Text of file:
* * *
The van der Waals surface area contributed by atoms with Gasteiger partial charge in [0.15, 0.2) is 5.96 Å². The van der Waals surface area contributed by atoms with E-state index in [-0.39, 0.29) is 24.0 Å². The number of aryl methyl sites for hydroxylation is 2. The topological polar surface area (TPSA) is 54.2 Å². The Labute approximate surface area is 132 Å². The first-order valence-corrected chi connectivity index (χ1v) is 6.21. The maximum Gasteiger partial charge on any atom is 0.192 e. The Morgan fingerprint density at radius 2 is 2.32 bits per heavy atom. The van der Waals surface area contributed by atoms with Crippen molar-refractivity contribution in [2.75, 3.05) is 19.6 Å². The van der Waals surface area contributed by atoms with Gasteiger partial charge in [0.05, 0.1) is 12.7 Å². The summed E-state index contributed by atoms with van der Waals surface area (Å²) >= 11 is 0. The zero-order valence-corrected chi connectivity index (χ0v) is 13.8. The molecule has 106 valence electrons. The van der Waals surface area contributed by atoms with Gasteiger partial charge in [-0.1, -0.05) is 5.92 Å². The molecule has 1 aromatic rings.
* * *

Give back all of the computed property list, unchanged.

The van der Waals surface area contributed by atoms with Gasteiger partial charge in [0.15, 0.2) is 5.96 Å². The van der Waals surface area contributed by atoms with E-state index in [-0.39, 0.29) is 24.0 Å². The number of aryl methyl sites for hydroxylation is 2. The topological polar surface area (TPSA) is 54.2 Å². The Labute approximate surface area is 132 Å². The first-order valence-corrected chi connectivity index (χ1v) is 6.21. The maximum Gasteiger partial charge on any atom is 0.192 e. The Morgan fingerprint density at radius 2 is 2.32 bits per heavy atom. The van der Waals surface area contributed by atoms with Crippen molar-refractivity contribution in [2.75, 3.05) is 19.6 Å². The van der Waals surface area contributed by atoms with Gasteiger partial charge in [0.05, 0.1) is 12.7 Å². The summed E-state index contributed by atoms with van der Waals surface area (Å²) >= 11 is 0. The zero-order valence-corrected chi connectivity index (χ0v) is 13.8. The molecule has 106 valence electrons. The van der Waals surface area contributed by atoms with Gasteiger partial charge in [-0.1, -0.05) is 5.92 Å². The molecule has 1 aromatic rings.